Tech-related companies have historically dominated the New England IPO market and 2012 was no exception. All eight of the region's IPOs in 2012 were by technology or life sciences companies.

Massachusetts accounted for seven of the region's IPOs—the third-highest total from any state, after California (with 32 IPOs) and Texas (with 12 IPOs). New England's remaining IPO came from Connecticut.

Software company Demandware was the region's best-performing IPO of 2012, ending the year 71% above its offering price. With only three IPOs trading above their offering price at year-end, however, the average New England IPO gained only 10% from its offering price.

With strong levels of venture capital investment and world-renowned universities and research institutions, New England should continue to generate a vibrant crop of IPO candidates. In the first quarter of 2013, New England produced three IPOs: Bright Horizons Family Solutions ($222 million), Enanta Pharmaceuticals ($56 million) and Tetraphase Pharmaceuticals ($75 million).


The number of IPOs in the tri-state region of New York, New Jersey and Pennsylvania more than doubled, growing from five in 2011 to eleven in 2012.

Buoyed by the $1.08 billion IPO of Realogy Holdings—the third-largest US IPO of the year—gross proceeds in the tri-state region increased from $2.34 billion in 2011 to $2.60 billion in 2012. The next two largest tri-state IPOs in 2012 were by PBF Energy ($533.0 million) and Tumi Holdings ($338.0 million).

New York and New Jersey each produced four IPOs in 2012, with Pennsylvania contributing the remaining three.

The region's average IPO ended the year 39% above its offering price. Overall, eight tri-state IPOs (73% of the year's total) were trading above their offering price at year-end. The tri-state region's best performing IPOs came from Intercept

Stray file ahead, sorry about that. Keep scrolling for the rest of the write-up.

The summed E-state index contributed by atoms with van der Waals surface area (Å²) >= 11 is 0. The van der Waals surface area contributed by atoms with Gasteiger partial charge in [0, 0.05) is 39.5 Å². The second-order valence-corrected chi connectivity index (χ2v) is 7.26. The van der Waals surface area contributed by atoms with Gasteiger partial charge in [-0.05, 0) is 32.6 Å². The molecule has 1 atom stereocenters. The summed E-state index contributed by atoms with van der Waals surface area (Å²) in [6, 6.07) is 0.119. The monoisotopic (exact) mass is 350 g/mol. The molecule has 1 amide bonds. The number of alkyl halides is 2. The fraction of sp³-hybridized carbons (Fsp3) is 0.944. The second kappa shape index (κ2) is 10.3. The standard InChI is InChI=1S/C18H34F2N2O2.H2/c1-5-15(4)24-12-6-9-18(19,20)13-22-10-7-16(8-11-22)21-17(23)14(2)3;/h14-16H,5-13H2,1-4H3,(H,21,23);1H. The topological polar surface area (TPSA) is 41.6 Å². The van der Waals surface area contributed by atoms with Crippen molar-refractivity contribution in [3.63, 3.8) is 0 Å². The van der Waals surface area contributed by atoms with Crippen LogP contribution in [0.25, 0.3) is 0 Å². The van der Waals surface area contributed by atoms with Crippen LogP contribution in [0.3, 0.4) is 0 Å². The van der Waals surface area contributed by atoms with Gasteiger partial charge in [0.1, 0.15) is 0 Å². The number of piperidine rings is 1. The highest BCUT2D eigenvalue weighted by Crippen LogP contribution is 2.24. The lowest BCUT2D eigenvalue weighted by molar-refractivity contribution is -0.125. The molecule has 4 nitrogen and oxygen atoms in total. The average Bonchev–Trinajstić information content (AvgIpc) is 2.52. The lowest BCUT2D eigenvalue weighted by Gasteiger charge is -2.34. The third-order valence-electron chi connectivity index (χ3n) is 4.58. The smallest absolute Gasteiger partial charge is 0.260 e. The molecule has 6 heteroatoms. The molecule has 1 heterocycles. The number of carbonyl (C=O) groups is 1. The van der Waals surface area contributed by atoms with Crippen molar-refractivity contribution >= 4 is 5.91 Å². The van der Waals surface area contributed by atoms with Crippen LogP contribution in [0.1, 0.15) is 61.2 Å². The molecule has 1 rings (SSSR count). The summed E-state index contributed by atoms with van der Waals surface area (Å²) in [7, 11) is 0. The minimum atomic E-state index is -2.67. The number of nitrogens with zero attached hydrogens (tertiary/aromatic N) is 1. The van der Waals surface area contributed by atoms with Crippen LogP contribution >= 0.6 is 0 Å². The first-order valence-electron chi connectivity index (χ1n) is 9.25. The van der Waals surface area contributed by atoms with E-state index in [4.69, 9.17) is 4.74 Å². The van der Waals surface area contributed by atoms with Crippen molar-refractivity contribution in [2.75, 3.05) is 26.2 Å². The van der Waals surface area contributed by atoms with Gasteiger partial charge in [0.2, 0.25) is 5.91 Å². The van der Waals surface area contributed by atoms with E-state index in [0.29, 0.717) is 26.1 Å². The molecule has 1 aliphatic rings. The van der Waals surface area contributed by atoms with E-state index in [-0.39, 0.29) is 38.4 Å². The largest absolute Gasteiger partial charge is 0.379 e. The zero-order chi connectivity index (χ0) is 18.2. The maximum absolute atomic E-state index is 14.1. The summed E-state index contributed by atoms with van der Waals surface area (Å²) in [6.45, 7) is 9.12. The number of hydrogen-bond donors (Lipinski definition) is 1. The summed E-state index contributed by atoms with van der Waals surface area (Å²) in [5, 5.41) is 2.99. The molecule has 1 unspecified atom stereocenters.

Pharmaceuticals (up 121%) and specialty value retailer Five Below (up 88%). Venture capital activity in the tri-state region now trails only that of California. With improving market conditions, we expect to see a steady flow of IPOs by venture-backed companies—including those from the social media, software and life sciences sectors—as well as offerings by more seasoned companies. In the first quarter of 2013, the region produced three IPOs, highlighted by the $2.24 billion IPO of Pfizer's animal health unit Zoetis.

Ask Meredith: A Q&A with Former SEC Corp Fin Director Cross

WilmerHale Partner Meredith Cross served as Director of the SEC's Division of Corporation Finance from June 2009 through December 2012. During her tenure at the SEC, she implemented many enhancements to the Division's review process, and oversaw the staff's review of some of the most high-profile IPOs in history. Below is Meredith's perspective on some of the most common questions we hear from IPO companies.

Every IPO undergoes SEC staff review. What can a company do to make that process go as smoothly as possible?